I received a text message just as my last lecture ended, which prompted me to log into twitter. There I was confronted by an image of the Chartist mural, gouged through the middle, cubes scattered across the underpass floor...
They actually did it.
One of my earliest memories of the mural was being walked through the images with my parents. My father attempted to explain the significance of the story, but as a child I was probably more scared by the images than anything else. Since then, the mural has always been with me. Every time when passing through Newport, it was there. When I worked with Newport Museum, twice daily I would wander past the mural, and always, always find some new feature tucked away.
Everything about the loss of the mural leaves a particularly foul taste in the mouth. For all the positioning and commissioning of reports, most of us never really doubted that Newport City Council only ever had one intention, and that was to demolish. To do it in such an underhand manner as this though was really the last insult of a series of affronts. Random numbers of £600,000 were cited for the removal of the murals – many asked ‘based on what’? We were told the mural could not be removed due to it being fused with the wall behind – as the JCB did its work, that was quickly revealed to be either wrong, or a simple lie. Health and safety was cited as to why the mural had to be torn down – yet if the building was so tremendously dangerous, why rumble around with JCBs beneath said unstable structure, smashing into the walls? If you were to take everything the council came out with on face value, you could only be confused by their course of action. Yet, deeply cynical and hurt views are the ones that remain, and trust for the body responsible will not be readily forthcoming anytime soon.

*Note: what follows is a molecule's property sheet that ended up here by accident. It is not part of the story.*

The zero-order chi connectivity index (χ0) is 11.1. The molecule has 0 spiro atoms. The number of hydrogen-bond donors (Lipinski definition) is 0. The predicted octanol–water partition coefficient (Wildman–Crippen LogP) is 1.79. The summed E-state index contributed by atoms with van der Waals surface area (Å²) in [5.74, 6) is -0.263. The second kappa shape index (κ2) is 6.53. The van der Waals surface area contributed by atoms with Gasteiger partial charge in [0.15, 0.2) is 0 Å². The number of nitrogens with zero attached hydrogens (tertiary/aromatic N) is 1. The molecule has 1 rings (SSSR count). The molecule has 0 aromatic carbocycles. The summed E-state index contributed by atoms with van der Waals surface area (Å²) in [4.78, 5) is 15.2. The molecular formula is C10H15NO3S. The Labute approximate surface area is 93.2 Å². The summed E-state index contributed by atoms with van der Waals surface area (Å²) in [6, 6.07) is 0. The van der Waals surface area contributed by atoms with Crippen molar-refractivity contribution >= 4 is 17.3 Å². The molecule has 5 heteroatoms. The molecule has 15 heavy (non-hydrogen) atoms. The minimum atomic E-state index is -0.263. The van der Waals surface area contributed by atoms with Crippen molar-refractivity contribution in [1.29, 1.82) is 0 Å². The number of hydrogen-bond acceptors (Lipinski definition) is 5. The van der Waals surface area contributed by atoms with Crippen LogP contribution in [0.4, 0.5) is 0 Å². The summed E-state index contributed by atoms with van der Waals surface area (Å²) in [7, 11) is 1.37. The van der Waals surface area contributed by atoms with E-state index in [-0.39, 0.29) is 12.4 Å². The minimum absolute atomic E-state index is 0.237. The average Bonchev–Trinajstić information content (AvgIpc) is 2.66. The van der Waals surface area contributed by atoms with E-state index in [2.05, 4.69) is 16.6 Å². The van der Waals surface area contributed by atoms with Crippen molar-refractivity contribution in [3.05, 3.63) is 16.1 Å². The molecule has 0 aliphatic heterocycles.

But for all the accusations and recriminations (of which there must be, at the ballot box if nowhere else), first and foremost this is a very, very sad day. A part of the cultural landscape of Newport is no more. With the best will in the world, there was not a great deal of that cultural landscape left to preserve in the first place. The Chartist mural now joins either end of the Newport ship, the beautiful Lyceum Theatre (along with most of Newport’s late 18th and early 19th century architecture) and the bulk of Newport Castle, as one more lost legacy, one more part of Newport heritage to be chipped away and sent to oblivion.
Angry, yes; shocked, certainly; saddened, above all things.